What is in this article?:
- United front needed as oilseed producers face growing demand
- Being proactive
Fresh off meetings with international counterparts, leaders of the United Soybean Board (USB) and American Soybean Association (ASA) said there is broad agreement that oilseed producers must be united in providing for future global food needs.
The meetings were held in Paris as part of the sixteenth International Oilseed Processors Dialogue (IOPD), a three-day event held from June 30 through July 2. The U.S. delegation interacted with oilseed producers from around the world.
The International Soy Growers Association was also part of the dialogue. “That’s a group of farmers representing soybean producers in South America – Brazil, Argentina, Uruguay and Paraguay,” said Jim Call, USB chairman and soybean farmer from Madison, Minnesota. “We also met with soybean growers from the EU, Australia and Canada.”
The conversations, said Call, “were generally around GM approvals, new trade approvals and government regulations. We visited a farm in France and talked to the farmer about some of the concerns they have. It’s pretty obvious that some of the regulations happening in the EU are starting to spill over into the U.S. I know the South Americans are concerned about it eventually affecting them, too…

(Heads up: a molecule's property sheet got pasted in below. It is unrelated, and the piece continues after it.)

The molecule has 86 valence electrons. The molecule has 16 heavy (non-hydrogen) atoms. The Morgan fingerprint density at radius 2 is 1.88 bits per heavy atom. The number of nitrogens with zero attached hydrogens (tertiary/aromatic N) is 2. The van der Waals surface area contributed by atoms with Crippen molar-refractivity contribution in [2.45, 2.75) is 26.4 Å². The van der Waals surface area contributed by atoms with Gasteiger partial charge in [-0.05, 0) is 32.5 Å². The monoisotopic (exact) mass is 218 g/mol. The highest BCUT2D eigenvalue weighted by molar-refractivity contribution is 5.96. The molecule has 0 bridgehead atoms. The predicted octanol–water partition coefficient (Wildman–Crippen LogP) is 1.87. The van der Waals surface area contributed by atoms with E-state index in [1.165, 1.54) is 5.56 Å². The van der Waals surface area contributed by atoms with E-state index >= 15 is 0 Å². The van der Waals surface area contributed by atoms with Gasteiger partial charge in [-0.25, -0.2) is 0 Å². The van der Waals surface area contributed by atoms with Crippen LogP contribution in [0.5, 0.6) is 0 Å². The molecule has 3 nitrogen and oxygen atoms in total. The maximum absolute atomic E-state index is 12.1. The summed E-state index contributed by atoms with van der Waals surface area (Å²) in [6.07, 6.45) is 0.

“It’s all about trying to have a dialogue and trying to keep profitability among oilseed growers around the world. We spoke a lot about sustainability, as well.”
Asked to elaborate on the “spill over” mentioned, Call again brought up the farm visit. “There were a couple of things mentioned. ... It looked like a very progressive farm, a father and son operation using the newest technology. They were actually harvesting wheat and said their yield was averaging 126 bushels per acres. I’d love to have those yields here.”
The French farmers would “love to have GMO crops over there,” said Call. “Now, this was only one farmer we talked to so it may not encompass all farmers there. But he said some of the issues they were having with production, herbicide and pest problems, would be eliminated if they were allowed to grow GMOs.
“Something that stuck in my mind was they brought up the fact that there are government regulations being proposed … that would cut fertilizer application practices in half. He said those 126-bushels wheat yields would go away if that happened.
“I brought up the fact that what happens in Europe eventually trickles (to the United States). We’re dealing with the same (non-government organizations) pushing this type of legislation. They’re active here in the United States and have become very prevalent to U.S. agriculture in the last couple of years.”